MC What sucks about that, though, is that I had to pay a decent amount of money later to have all the wine picked up and taken to get professionally labeled because they usually do it all in one shot when they're bottling it. The bottling truck is this line that fills [the bottle] and then slaps the label on and then you put it right back into the case from which you pull it out. It's a quick process, actually, surprisingly quick, but nothing for me happens quickly. I almost always choose to go the bumpy road, haha... But it's kind of like the scenic route, you know?

V+ The more difficult the decision, the sweeter the reward.

MC Yeah. Yes. So I came back to Cincinnati after making my first wine with a case of bottles, unlabelled, and I'm back at the drawing board with a finished product. I immediately started thinking about what's most important to me? Story; transparency is one of the most important things in wine. That's part of what the whole natural wine realm is, though it comes with so many other bells and whistles. Ultimately doing less is about giving a certain respect to the wine and not so much to the person. Transparency in the transference of information, whether that's information of the soil, climate, the place, or me, or the wine, or the combination of the grapes or why I chose them.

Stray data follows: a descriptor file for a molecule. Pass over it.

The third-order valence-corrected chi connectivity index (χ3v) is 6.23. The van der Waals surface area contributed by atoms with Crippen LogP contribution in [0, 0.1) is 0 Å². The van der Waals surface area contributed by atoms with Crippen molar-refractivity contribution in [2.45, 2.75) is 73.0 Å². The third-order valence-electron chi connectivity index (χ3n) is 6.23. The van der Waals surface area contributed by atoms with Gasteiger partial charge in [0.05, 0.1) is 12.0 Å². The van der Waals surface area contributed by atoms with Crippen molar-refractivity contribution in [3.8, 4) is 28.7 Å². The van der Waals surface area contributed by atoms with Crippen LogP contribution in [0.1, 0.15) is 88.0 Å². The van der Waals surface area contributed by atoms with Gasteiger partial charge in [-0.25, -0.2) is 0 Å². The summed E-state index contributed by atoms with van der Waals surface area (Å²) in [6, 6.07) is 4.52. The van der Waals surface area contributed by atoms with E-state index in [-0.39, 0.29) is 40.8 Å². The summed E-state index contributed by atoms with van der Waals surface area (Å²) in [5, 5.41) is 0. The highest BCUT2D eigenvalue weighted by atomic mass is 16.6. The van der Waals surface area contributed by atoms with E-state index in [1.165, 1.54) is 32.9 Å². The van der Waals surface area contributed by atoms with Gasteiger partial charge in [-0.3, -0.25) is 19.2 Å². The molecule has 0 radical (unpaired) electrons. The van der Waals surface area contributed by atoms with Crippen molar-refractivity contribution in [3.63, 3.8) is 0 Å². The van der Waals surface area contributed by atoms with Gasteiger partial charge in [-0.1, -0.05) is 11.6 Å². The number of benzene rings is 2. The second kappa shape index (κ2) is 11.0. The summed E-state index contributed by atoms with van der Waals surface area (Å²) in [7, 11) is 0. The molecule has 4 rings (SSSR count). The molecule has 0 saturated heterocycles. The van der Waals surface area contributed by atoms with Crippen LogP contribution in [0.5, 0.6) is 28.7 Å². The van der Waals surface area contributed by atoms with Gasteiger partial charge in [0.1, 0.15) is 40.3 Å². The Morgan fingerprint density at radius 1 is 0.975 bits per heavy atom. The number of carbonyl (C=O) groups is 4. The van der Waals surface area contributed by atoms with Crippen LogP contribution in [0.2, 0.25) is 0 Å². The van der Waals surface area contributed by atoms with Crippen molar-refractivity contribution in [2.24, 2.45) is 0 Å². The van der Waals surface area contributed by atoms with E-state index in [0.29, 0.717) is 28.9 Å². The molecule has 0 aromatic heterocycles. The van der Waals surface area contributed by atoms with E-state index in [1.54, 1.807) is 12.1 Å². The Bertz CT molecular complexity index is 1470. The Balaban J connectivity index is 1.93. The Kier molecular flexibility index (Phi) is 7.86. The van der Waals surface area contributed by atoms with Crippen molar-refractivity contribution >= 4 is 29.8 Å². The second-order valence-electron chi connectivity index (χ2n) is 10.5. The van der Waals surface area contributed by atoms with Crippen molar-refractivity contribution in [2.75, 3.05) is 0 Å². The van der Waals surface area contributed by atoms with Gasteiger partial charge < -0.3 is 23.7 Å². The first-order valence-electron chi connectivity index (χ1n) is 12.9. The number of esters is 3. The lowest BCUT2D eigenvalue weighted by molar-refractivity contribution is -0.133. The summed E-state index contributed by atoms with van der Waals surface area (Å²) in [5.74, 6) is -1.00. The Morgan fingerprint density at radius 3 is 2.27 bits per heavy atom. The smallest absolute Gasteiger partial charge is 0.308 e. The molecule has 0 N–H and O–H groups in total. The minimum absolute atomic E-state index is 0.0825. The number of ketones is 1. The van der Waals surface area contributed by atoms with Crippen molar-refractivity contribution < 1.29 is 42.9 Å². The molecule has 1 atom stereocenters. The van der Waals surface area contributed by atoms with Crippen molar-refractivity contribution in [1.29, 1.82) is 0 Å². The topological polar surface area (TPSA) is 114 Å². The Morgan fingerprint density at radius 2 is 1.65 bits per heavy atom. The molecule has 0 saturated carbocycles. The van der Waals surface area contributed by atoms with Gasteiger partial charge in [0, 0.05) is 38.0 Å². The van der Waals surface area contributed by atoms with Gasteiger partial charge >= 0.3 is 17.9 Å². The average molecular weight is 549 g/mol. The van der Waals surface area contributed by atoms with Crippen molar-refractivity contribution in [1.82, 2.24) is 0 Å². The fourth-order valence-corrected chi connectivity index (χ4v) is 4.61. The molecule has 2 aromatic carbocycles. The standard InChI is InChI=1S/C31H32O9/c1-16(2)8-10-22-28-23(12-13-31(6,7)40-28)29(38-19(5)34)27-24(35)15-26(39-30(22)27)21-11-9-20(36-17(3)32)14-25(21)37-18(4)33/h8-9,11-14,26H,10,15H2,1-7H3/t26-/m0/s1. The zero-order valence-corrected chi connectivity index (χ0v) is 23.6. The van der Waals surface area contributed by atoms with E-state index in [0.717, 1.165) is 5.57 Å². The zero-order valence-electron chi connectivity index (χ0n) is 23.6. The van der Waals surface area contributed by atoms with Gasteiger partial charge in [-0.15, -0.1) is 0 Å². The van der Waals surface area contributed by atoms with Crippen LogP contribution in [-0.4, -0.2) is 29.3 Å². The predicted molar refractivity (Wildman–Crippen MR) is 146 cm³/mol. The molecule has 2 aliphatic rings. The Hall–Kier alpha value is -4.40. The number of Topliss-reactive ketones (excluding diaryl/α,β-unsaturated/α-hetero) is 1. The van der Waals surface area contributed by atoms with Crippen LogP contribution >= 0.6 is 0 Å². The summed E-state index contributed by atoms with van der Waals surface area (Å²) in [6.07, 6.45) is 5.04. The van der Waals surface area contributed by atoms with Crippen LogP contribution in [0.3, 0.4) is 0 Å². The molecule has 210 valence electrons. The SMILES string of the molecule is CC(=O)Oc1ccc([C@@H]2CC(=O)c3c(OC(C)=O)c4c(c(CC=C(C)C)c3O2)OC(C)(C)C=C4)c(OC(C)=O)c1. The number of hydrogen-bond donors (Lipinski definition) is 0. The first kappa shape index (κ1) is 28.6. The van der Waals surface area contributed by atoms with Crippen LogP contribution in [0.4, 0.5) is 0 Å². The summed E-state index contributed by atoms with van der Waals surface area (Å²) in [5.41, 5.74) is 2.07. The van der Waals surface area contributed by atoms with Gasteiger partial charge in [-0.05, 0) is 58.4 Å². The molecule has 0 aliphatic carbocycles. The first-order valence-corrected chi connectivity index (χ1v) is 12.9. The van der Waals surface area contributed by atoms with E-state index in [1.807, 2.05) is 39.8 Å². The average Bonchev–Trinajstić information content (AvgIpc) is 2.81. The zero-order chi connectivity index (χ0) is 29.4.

So I was like, ‘OK, how do I understand things more?’ You've got to zoom in. Then I was just like, “oh, shit. Zoom in.” What if you zoom way in? I can take this wine— what if I put it under a microscope and see what that looks like? I had seen things like whiskey under polarized microscopy and there's all these crazy images. It's been done before, there's a lot of images out there of certain beverages, but not much used in a design sort of way. Emmit even tried microwaving the wine; turning it into a gel; reducing it, trying to get more out of it. The first thing I thought was ‘where are the microscopes?’ They're probably at the University of Cincinnati, so I went to the website. I saw this guy, Chet Closson, the lab manager. I emailed him thinking there was no way that they were going to let me in there. Turns out he was very curious, wasn’t a super wine guy but was immediately interested. We started talking and shared that I was looking for raw material to create an identity to this stuff. The first pictures didn't show us anything, but he was nice enough to tinker with it. I told him in the beginning I really don't have much to offer other than curiosity, but offered to give him some wine at the end of it. He said it was fascinating to him, not to worry about it, we’d cross that bridge when we got to it. A week later he was sending us images of these visual galaxies, particular things, floating around. We incorporated all of the elements in the journal. The illustrator who did all the drawings - Evan Verrilli, was already working with markers in blue and red, which were the exact colors of my wine label—which I knew I wanted to contrast the ruby-fluorescent color of the wine.